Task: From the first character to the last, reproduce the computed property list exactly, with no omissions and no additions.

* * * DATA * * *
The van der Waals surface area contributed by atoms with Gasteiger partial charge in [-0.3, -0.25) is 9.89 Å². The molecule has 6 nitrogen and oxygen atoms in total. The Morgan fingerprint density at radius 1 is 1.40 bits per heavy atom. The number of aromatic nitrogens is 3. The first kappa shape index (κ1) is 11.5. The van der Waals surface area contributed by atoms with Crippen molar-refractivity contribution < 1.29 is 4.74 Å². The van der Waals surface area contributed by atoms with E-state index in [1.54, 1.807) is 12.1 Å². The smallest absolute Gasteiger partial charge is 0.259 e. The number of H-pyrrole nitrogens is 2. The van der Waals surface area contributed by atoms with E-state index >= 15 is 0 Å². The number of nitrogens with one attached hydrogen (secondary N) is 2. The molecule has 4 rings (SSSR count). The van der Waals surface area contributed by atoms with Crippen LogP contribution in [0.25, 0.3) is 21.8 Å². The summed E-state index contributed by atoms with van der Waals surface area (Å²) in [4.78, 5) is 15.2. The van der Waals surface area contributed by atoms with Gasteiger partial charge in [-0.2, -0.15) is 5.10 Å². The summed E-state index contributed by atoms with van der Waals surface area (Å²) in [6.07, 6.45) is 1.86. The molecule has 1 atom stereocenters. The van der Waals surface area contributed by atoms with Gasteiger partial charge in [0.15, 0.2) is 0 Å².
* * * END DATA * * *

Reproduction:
The van der Waals surface area contributed by atoms with Gasteiger partial charge in [-0.3, -0.25) is 9.89 Å². The molecule has 6 nitrogen and oxygen atoms in total. The Morgan fingerprint density at radius 1 is 1.40 bits per heavy atom. The number of aromatic nitrogens is 3. The first kappa shape index (κ1) is 11.5. The van der Waals surface area contributed by atoms with Crippen molar-refractivity contribution < 1.29 is 4.74 Å². The van der Waals surface area contributed by atoms with E-state index in [1.54, 1.807) is 12.1 Å². The smallest absolute Gasteiger partial charge is 0.259 e. The number of H-pyrrole nitrogens is 2. The van der Waals surface area contributed by atoms with E-state index >= 15 is 0 Å². The number of nitrogens with one attached hydrogen (secondary N) is 2. The molecule has 4 rings (SSSR count). The van der Waals surface area contributed by atoms with Crippen LogP contribution in [0.25, 0.3) is 21.8 Å². The summed E-state index contributed by atoms with van der Waals surface area (Å²) in [4.78, 5) is 15.2. The van der Waals surface area contributed by atoms with Gasteiger partial charge in [-0.2, -0.15) is 5.10 Å². The summed E-state index contributed by atoms with van der Waals surface area (Å²) in [6.07, 6.45) is 1.86. The molecule has 1 atom stereocenters. The van der Waals surface area contributed by atoms with Gasteiger partial charge in [0.15, 0.2) is 0 Å².